Mostly, audiences of 1970 left it, tired of conspiracy movies and less than thrilled about seeing star Newman playing a cruel and cynical drunk.
Critics weren’t impressed, either: “WUSA” is not an ordinary bad movie,” the New York Times reviewer allowed, after lashing it as a work that “feels more like poor theater than poor moviemaking.”
Time seems on the side of “WUSA.” The movie certainly had a measure of prescience: These days, the right-wing radio station with grand ambitions brings to mind Fox News, while Newman’s gun-for-hire radio personality smacks of Rush Limbaugh (a mere 19 years old when the film was released).
The movie has been underground since the early ‘70s, only now surfacing on Olive Films’ DVD of “WUSA.”
“WUSA” has its charms, chief among them the pairing of Paul Newman and his wife Joanne Woodward, who plays a scarred barfly “too dumb for the phone company and too old for the 5 & Dime.” Newman also co-produced.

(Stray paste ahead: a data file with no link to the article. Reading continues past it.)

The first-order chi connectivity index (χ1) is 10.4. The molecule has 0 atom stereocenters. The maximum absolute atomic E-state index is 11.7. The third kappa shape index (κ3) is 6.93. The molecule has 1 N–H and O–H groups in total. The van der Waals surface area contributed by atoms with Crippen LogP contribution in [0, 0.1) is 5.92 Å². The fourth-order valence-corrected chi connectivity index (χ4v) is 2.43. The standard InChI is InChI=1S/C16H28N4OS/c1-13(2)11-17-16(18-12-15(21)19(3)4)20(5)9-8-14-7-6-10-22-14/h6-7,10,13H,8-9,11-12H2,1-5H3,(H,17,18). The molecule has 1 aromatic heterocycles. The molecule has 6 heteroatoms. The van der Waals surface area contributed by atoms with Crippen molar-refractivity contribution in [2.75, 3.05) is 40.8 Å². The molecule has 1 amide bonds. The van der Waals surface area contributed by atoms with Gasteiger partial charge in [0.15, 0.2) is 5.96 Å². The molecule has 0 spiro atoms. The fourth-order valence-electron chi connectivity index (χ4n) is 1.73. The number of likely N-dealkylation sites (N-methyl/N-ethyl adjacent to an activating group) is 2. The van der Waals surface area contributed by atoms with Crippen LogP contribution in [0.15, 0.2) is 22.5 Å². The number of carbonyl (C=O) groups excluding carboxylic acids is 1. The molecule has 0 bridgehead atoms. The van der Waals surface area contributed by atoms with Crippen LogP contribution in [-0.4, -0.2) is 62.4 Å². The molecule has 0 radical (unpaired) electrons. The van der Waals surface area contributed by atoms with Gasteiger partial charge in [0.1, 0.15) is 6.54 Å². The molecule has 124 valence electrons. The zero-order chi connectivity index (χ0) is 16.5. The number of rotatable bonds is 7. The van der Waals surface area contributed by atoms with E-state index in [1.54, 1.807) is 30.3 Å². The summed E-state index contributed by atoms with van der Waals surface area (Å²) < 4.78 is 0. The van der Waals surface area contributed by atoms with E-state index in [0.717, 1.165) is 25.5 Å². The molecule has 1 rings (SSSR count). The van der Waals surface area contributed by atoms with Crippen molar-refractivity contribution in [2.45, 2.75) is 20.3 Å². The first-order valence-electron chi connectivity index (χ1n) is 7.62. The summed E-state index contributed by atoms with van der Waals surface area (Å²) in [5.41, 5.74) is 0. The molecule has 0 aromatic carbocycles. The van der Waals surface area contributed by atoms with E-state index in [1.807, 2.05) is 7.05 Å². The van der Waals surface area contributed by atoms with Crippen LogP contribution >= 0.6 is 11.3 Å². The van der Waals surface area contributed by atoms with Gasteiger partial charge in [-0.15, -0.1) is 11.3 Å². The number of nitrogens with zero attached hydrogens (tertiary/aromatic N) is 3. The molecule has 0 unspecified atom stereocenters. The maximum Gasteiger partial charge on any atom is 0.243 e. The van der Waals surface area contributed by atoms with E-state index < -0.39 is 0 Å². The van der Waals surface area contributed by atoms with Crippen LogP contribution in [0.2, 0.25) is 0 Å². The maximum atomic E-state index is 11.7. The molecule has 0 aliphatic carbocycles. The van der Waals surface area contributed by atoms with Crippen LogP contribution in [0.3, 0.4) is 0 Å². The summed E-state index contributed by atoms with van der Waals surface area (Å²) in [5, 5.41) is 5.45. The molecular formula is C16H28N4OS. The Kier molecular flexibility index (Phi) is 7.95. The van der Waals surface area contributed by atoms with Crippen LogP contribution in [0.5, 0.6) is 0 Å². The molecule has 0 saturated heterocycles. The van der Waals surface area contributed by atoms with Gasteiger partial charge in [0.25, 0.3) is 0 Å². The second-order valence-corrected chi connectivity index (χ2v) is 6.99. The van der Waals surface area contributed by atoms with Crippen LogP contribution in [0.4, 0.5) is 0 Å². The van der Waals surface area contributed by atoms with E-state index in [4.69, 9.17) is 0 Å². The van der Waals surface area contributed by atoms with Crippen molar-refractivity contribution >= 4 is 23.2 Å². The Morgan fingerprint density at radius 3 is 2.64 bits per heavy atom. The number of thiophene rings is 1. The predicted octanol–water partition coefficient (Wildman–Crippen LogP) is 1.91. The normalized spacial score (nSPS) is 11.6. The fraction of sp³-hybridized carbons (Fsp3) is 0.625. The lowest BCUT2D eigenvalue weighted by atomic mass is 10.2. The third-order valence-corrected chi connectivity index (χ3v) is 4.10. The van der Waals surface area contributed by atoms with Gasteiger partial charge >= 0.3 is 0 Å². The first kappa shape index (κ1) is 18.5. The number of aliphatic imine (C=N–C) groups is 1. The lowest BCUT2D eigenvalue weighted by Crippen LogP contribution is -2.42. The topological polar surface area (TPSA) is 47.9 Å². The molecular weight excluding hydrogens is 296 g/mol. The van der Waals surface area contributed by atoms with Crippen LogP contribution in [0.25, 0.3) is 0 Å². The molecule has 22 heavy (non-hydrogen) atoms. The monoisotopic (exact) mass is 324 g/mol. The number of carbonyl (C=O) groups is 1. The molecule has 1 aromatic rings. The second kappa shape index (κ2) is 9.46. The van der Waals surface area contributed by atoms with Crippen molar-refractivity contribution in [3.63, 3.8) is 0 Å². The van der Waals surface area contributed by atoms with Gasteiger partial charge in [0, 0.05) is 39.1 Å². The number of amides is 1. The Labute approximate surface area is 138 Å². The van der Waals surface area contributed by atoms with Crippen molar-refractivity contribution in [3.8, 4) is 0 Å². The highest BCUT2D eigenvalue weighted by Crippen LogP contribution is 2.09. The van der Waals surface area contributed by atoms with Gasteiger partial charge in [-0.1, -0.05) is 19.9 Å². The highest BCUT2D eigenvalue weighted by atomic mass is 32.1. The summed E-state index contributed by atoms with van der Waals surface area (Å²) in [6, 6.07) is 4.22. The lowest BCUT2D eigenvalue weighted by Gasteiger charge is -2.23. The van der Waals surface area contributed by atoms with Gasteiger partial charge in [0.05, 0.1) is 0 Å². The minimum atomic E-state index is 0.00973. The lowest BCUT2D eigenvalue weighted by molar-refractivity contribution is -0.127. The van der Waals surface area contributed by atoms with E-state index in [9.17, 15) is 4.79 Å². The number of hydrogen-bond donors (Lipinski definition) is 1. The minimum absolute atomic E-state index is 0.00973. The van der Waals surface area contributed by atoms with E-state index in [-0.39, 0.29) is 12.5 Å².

Adapted by Robert Stone from his first novel, the movie wanders about New Orleans, soaking up damaged souls such as Anthony Perkins’ liberal do-gooder and a cheerful cripple played by Cloris Leachman.
Perkins is terrific as the stooge who senses evil in WUSA’s America First fantasies and devolves into the man who would not take it anymore. Laurence Harvey and Pat Hingle also turn in first-rate work.
Olive Films’ DVD presentation is bare bones, unfortunately. There are no extras. The film looks pretty good and sounds OK in mono.
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